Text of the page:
16369 Driver John Nicholas Barber - NZ Army Service Corp

John Nicholas Barber was born in Paremata on the 1st September 1897 the eldest son of Helena (Doyle) and John Barber. John had three siblings Joseph (1900) Catherine ‘Kitty’ (1902) and Helena Barber (1905.)[i]

It is probable that John snr was a fisherman at Paremata and the family name was Anglicised prior to John and Helena marrying in 1895 as John jnr military files note that his father was born in Italy and his mother in Ireland.[ii] In the late 1880’s a large contingent of Italian fishermen had moved out to Paremata from Island Bay.

John, in 1903, went to the Pauatahanui School when his younger brother Joseph turned five both were enrolled at Plimmerton School. The Barber family later moved to Plimmerton and John’s younger sisters Kitty and Helena also being enrolled at the Plimmerton School.[iii]

With the declaration of war in August 1914, thousands of New Zealand men came forward as volunteers to do what was right by “King and Country.” The minimum age of enlistment was 20 and the maximum 38 year old so many eager
potential soldiers “adjusted” their age to suit and ‘when the would be recruit seemed a well grown, healthy fellow, the recruiting officer did not insist on the age limit being reached or winked the other eye when a youth of 18 or 19 – there have been many as low as 17 calmly attesting as being the full twenty.[iv]. . . Any youth who after this, may get into camp will if he is discovered be court martial led at once for supplying false information on his attesting form and be dismissed.’

22nd October 1914 Nicolas Barber of Paremata presented himself at the Trentham recruitment office. Nicolas Barber’s enlistment papers note he was born on the 5th September 1895 and he was employed as a farm hand for Mr Vella of Paremata. Nicolas’s medical examination noted that he was a Roman Catholic, 5 foot 4 inches with a chest measurement
of 42 inches, weighing 145 pound he had brown hair, grey eyes.  16369 Trooper Nicolas Barber joined C Squadron of the Wellington Mounted Rifles and following training on 5th December 1915 was due to sail with the 2nd Reinforcements.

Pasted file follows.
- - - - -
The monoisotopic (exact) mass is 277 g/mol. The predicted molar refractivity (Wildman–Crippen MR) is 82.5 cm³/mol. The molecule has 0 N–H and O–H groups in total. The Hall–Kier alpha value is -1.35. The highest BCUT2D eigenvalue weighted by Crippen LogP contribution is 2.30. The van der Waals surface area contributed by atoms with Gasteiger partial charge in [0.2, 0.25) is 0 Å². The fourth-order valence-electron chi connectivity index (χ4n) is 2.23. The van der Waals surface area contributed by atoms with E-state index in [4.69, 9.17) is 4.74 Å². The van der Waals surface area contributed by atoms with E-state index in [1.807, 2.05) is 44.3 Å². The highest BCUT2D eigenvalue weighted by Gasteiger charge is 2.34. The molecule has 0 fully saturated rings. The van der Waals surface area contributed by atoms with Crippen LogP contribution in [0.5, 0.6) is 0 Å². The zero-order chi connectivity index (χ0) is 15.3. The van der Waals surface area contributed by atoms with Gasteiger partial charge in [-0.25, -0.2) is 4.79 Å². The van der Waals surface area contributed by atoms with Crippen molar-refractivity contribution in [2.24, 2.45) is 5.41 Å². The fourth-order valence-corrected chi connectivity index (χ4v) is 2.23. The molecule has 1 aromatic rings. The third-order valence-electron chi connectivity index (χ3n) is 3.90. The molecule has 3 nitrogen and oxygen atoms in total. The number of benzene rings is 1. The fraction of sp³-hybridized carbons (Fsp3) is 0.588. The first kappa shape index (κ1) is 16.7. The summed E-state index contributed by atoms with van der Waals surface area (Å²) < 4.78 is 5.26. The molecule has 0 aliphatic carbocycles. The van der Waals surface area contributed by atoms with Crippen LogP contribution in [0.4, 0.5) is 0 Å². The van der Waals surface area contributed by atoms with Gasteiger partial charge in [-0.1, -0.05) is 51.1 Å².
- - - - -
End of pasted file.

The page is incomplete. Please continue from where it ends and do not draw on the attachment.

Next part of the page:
The embarkation rolls do show 16369 Trooper Barber but a note on his file simply states that on 8th November 1915 ‘Dismissed as being underage.[v]’ John Nicholas Barber was 17 and three months when he was discharge.
In 27 November 1915, a Joseph Barber attested for the Mounted Rifles, giving his address as the Plimmerton Post Office,
his date of birth as 5 September 1895 and his employment as a Railway Cadet. In his medical file he is described as
Roman Catholic, 5 foot 3 inches, fit, with brown hair and blue eyes, 140 pounds and a chest measurement of 31 inches.
It appears that he was not accepted as there is no record of Joseph Barber being taken onto the rolls of the New Zealand Expeditionary Forces. This could have been John or his younger brother Joseph.

John Nicholas Barber again enlisted on the 2nd June 1916 in the 17th Reinforcement. He again listed his birth date as
1st September 1895 to meet the age requirement and listed that he was working as a farm hand for Mr Vella of Plimmerton. John Nicholas Barber’s records do note that he had attempted to enlist in the 16th Reinforcements but
was not passed fit[vi].

16360 Trooper Barber sailed in November 1916 with the 20th Reinforcements, New Zealand Mounted Rifles arriving in Egypt in January 1917. While attached to the NZMR training unit
Trooper Barber was admitted on a number of occasion  to hospital with
viral infections and the 25th May 1917 that he was initially posted to the
NZ Army Service Corp (ASC) and then to the New Zealand Mounted Field
Ambulance (NZMFA). The NZMFA supported the Anzac Mounted Rifles